by David Safier
Admittedly, this is a complex set of issues, but they deserve more coverage than I've seen in the Arizona media.
Arizona's ELL programs are undergoing scrutiny on two fronts.
First, Arizona is back in court on the decades old Flores v. State of Arizona case about the quality — or lack of quality — of the state's ELL education. Front and center is the 4-hour-a-day intensive English language program that Horne put in place, which has created lots of controversy since it was implemented.
Second, the U.S. Department of Education has declared the tests Arizona uses to determine who needs ELL instruction and, once students are in the program, when they are competent enough in English to leave, are inadequate and need to be replaced in 30 days.
I haven't attended the court hearings, and I haven't read about them in the local press. But a friend has been emailing updates, and according to her, John Stollar, the DOE's Deputy Supe in charge of ELL, has been hammered pretty hard about Arizona's 4 hour intensive ELL program and come up lacking in hard data or scientific evidence that the program is effective.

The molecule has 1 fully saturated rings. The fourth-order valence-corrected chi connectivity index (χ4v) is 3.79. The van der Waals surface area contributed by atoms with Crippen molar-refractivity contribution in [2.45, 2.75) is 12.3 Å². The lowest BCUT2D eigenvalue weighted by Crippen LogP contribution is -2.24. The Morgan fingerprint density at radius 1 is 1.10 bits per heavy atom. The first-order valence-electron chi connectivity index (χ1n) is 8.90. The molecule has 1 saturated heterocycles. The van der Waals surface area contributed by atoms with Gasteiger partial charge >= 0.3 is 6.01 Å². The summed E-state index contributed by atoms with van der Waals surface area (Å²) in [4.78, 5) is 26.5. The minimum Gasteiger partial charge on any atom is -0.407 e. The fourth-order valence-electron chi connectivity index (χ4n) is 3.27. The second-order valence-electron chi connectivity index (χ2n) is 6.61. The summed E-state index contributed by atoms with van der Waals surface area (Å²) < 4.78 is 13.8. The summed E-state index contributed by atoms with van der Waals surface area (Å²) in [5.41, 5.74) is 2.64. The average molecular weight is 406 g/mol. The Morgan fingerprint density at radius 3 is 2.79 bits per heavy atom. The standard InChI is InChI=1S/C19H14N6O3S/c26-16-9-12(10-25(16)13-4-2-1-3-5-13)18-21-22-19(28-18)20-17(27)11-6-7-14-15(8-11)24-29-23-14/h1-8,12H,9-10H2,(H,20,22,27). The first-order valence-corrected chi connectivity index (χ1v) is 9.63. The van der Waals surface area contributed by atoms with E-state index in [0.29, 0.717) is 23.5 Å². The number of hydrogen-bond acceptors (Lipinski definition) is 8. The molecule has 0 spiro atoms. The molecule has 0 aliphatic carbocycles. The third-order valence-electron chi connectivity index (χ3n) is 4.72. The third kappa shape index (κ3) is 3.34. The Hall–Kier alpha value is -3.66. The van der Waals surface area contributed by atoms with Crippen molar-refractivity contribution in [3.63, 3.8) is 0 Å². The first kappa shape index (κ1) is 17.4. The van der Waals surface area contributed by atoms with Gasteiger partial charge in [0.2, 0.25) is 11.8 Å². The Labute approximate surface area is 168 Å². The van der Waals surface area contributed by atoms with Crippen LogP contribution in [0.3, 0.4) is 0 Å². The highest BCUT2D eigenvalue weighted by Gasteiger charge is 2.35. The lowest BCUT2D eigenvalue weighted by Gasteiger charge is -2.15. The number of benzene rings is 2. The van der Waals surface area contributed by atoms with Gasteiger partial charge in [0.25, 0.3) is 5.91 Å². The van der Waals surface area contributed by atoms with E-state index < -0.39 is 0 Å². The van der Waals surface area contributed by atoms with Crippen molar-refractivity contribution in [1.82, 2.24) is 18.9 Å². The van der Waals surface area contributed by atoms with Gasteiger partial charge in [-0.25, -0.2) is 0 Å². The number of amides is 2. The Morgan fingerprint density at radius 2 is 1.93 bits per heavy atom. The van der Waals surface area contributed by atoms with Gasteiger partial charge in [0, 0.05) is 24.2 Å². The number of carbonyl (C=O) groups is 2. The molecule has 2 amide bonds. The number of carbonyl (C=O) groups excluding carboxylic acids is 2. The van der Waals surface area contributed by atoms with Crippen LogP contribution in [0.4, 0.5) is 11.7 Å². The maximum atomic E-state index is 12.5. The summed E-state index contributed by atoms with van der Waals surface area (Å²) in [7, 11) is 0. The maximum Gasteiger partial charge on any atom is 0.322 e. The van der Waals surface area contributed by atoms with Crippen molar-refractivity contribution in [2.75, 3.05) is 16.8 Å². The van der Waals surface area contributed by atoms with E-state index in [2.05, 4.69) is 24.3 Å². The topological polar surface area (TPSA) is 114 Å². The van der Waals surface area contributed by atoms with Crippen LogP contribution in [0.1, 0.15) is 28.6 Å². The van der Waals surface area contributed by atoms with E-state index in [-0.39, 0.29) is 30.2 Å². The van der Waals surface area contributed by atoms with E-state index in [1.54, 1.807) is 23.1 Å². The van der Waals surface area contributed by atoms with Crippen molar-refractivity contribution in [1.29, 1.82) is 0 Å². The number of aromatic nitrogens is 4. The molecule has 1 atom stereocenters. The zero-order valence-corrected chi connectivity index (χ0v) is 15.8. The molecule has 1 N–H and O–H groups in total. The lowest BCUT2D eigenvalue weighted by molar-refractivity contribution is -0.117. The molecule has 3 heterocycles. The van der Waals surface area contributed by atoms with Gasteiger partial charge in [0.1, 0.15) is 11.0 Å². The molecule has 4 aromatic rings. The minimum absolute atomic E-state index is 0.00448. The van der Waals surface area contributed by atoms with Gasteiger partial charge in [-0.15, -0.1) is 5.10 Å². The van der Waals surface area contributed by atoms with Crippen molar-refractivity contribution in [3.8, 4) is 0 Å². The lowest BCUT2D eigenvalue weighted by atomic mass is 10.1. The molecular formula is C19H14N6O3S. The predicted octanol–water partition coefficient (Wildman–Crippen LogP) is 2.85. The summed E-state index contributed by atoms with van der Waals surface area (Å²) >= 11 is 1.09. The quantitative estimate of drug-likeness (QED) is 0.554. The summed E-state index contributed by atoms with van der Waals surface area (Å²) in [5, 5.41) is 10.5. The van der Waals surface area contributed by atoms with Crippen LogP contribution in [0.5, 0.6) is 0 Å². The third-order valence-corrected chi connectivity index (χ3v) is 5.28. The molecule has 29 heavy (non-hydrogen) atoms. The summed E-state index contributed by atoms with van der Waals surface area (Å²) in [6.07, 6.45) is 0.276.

One of Horne's arguments in favor of the quality of the 4 hour program is its effectiveness in mainstreaming students. But the problem is, they're mainstreamed on the basis of their scores on tests the U.S. Dept. of Ed have deemed inadequate for the job.
Basically, the DOE says the tests used to determine when a student is ready to leave the ELL program do not comply with Office of Civil Rights policy because they don't give a valid measure of students' English proficiency. The same is true of the tests used to identify which students whose primary home language is not English should be placed in the ELL program. They aren't in compliance either.
The U.S. Dept of Ed has given Horne & Co. 30 days to fix the problem before the feds step in.